Remember when smoking was glamorous? I used to have quite a collection of cigarette holders that I loved to take to parties. Those days have long gone…lamentably…sometimes it would be nice to throw all caution to the wind again and forget about lung cancer and damaging my skin! Anyway, I couldn’t resist buying these two gorgeous ashtrays recently, even if I never get to use them. But I’m wondering how I could re-purpose them…
Has the heat wave in Australia sent you seeking shade and a parasol or sun umbrella?
5 hot tips:
Japanese ‘furoshiki’ gift wrapping cloths are eco friendly, pretty and an economical way of wrapping gifts. There are many charming designs in silk and cotton, but I have discovered the surprising beauty of vintage nylon furoshiki which were popular in the 1960s and 1970s. Not only are the designs stunning, but they are super lightweight, and very easy to wash and re-use over and over again. I love searching for them at the temple and flea markets. You can find a selection of them for sale in my Etsy store.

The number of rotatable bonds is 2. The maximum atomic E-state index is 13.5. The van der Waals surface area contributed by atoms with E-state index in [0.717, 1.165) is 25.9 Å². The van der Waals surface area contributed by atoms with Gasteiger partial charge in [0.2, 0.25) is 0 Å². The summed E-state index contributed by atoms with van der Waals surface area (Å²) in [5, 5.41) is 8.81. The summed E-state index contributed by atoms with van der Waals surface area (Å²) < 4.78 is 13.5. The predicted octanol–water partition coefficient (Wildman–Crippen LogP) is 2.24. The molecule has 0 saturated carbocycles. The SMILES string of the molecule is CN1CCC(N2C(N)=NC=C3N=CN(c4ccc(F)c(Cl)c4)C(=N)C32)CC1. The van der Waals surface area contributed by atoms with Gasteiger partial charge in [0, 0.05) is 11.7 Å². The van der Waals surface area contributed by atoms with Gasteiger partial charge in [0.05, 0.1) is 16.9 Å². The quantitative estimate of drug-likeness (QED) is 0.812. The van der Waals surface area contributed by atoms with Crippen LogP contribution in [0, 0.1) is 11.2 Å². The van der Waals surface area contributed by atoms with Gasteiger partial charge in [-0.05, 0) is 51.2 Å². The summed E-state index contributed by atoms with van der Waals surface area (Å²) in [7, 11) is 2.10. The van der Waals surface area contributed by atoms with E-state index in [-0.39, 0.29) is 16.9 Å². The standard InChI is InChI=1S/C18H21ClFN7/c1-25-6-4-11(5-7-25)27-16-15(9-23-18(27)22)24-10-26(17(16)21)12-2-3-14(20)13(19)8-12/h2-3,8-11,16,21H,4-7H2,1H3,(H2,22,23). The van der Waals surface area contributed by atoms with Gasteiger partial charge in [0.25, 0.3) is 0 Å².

Shopping at the flea markets in Kansai this month, I purchased five different vintage dolls. Dolls are made all over Japan as objects of art or toys, and there is a huge variety of styles and materials to choose from. It’s funny that I was never interested in dolls as a child, but now I’m starting to find them fascinating!
1. Kimekomi doll: The dolls are made of wood into which has been carved shallow grooves. The wooden base is then covered in fabric which is tucked into the grooves in the wood. Why are they referred to as kimekomi dolls? ‘Ki’ means wood in Japanese, and ‘mekomi’ refers to the technique used to tuck the fabric into the grooves in the wood. Continue reading Japanese Ningyo Dolls: five different kinds
Earlier this week I re-visited Kurashiki, my first ‘home’ in Japan. Back in 1987 I lived there for a year while I worked on the JET program as an assistant English teacher. Lots of nice memories as I walked around the Bikan Chiku area… I came across a lovely antique store near Ivy Square and couldn’t resist adding a pair of hand painted Meiji era Imari plates to my blue and white collection. Aren’t they lovely?
Recently I started selling vintage Japanese handbags and clutch purses in my Etsy shop, and posting some photos to my Facebook page. One of my friends asked , ‘Are these bags vintage in age or simply in style?’ Continue reading Are Styled in Japan’s vintage bags vintage in age or simply in style?